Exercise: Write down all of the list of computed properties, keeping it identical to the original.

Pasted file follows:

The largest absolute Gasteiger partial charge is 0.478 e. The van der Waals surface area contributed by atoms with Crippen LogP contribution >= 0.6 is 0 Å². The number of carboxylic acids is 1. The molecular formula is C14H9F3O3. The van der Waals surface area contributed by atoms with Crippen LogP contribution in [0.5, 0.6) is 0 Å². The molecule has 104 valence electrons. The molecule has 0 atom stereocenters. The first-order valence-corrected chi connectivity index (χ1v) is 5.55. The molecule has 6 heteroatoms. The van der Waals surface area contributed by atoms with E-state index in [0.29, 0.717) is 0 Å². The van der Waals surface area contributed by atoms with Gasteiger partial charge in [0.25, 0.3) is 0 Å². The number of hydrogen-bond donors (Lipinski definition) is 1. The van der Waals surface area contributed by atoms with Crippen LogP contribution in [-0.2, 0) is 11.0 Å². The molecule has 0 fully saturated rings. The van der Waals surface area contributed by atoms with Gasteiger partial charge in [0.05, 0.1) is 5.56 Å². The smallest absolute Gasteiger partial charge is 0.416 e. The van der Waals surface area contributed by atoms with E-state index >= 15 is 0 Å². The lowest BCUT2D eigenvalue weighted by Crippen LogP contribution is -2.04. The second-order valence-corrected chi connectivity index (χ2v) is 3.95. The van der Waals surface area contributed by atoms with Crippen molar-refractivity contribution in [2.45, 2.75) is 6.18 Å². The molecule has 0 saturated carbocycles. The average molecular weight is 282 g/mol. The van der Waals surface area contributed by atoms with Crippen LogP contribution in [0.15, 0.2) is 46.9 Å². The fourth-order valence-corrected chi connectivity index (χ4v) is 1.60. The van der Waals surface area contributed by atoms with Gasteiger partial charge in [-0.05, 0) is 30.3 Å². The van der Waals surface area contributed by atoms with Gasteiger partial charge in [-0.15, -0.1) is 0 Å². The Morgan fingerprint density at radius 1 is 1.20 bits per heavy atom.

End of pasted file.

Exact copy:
The largest absolute Gasteiger partial charge is 0.478 e. The van der Waals surface area contributed by atoms with Crippen LogP contribution >= 0.6 is 0 Å². The number of carboxylic acids is 1. The molecular formula is C14H9F3O3. The van der Waals surface area contributed by atoms with Crippen LogP contribution in [0.5, 0.6) is 0 Å². The molecule has 104 valence electrons. The molecule has 0 atom stereocenters. The first-order valence-corrected chi connectivity index (χ1v) is 5.55. The molecule has 6 heteroatoms. The van der Waals surface area contributed by atoms with E-state index in [0.29, 0.717) is 0 Å². The van der Waals surface area contributed by atoms with Gasteiger partial charge in [0.25, 0.3) is 0 Å². The number of hydrogen-bond donors (Lipinski definition) is 1. The van der Waals surface area contributed by atoms with Crippen LogP contribution in [-0.2, 0) is 11.0 Å². The molecule has 0 fully saturated rings. The van der Waals surface area contributed by atoms with Gasteiger partial charge in [0.05, 0.1) is 5.56 Å². The smallest absolute Gasteiger partial charge is 0.416 e. The van der Waals surface area contributed by atoms with E-state index >= 15 is 0 Å². The lowest BCUT2D eigenvalue weighted by Crippen LogP contribution is -2.04. The second-order valence-corrected chi connectivity index (χ2v) is 3.95. The van der Waals surface area contributed by atoms with Crippen molar-refractivity contribution in [2.45, 2.75) is 6.18 Å². The molecule has 0 saturated carbocycles. The average molecular weight is 282 g/mol. The van der Waals surface area contributed by atoms with Crippen LogP contribution in [0.15, 0.2) is 46.9 Å². The fourth-order valence-corrected chi connectivity index (χ4v) is 1.60. The van der Waals surface area contributed by atoms with Gasteiger partial charge in [-0.05, 0) is 30.3 Å². The van der Waals surface area contributed by atoms with Gasteiger partial charge in [-0.15, -0.1) is 0 Å². The Morgan fingerprint density at radius 1 is 1.20 bits per heavy atom.